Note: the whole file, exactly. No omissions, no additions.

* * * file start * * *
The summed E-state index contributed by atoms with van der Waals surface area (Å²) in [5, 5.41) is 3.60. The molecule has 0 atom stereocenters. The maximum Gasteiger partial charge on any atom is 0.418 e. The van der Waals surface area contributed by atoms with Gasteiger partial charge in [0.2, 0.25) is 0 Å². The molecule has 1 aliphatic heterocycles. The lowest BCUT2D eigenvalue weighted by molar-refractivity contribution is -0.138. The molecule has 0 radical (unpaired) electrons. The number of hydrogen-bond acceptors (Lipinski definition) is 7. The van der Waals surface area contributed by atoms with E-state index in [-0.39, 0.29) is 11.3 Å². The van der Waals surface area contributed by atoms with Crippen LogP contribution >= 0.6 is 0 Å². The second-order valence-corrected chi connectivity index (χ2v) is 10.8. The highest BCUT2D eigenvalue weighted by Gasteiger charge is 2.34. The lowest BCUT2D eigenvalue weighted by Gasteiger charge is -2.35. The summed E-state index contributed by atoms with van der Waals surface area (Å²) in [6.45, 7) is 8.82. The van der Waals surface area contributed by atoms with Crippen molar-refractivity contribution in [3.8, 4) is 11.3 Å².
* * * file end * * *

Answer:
The summed E-state index contributed by atoms with van der Waals surface area (Å²) in [5, 5.41) is 3.60. The molecule has 0 atom stereocenters. The maximum Gasteiger partial charge on any atom is 0.418 e. The van der Waals surface area contributed by atoms with Gasteiger partial charge in [0.2, 0.25) is 0 Å². The molecule has 1 aliphatic heterocycles. The lowest BCUT2D eigenvalue weighted by molar-refractivity contribution is -0.138. The molecule has 0 radical (unpaired) electrons. The number of hydrogen-bond acceptors (Lipinski definition) is 7. The van der Waals surface area contributed by atoms with E-state index in [-0.39, 0.29) is 11.3 Å². The van der Waals surface area contributed by atoms with Crippen LogP contribution >= 0.6 is 0 Å². The second-order valence-corrected chi connectivity index (χ2v) is 10.8. The highest BCUT2D eigenvalue weighted by Gasteiger charge is 2.34. The lowest BCUT2D eigenvalue weighted by Gasteiger charge is -2.35. The summed E-state index contributed by atoms with van der Waals surface area (Å²) in [6.45, 7) is 8.82. The van der Waals surface area contributed by atoms with Crippen molar-refractivity contribution in [3.8, 4) is 11.3 Å².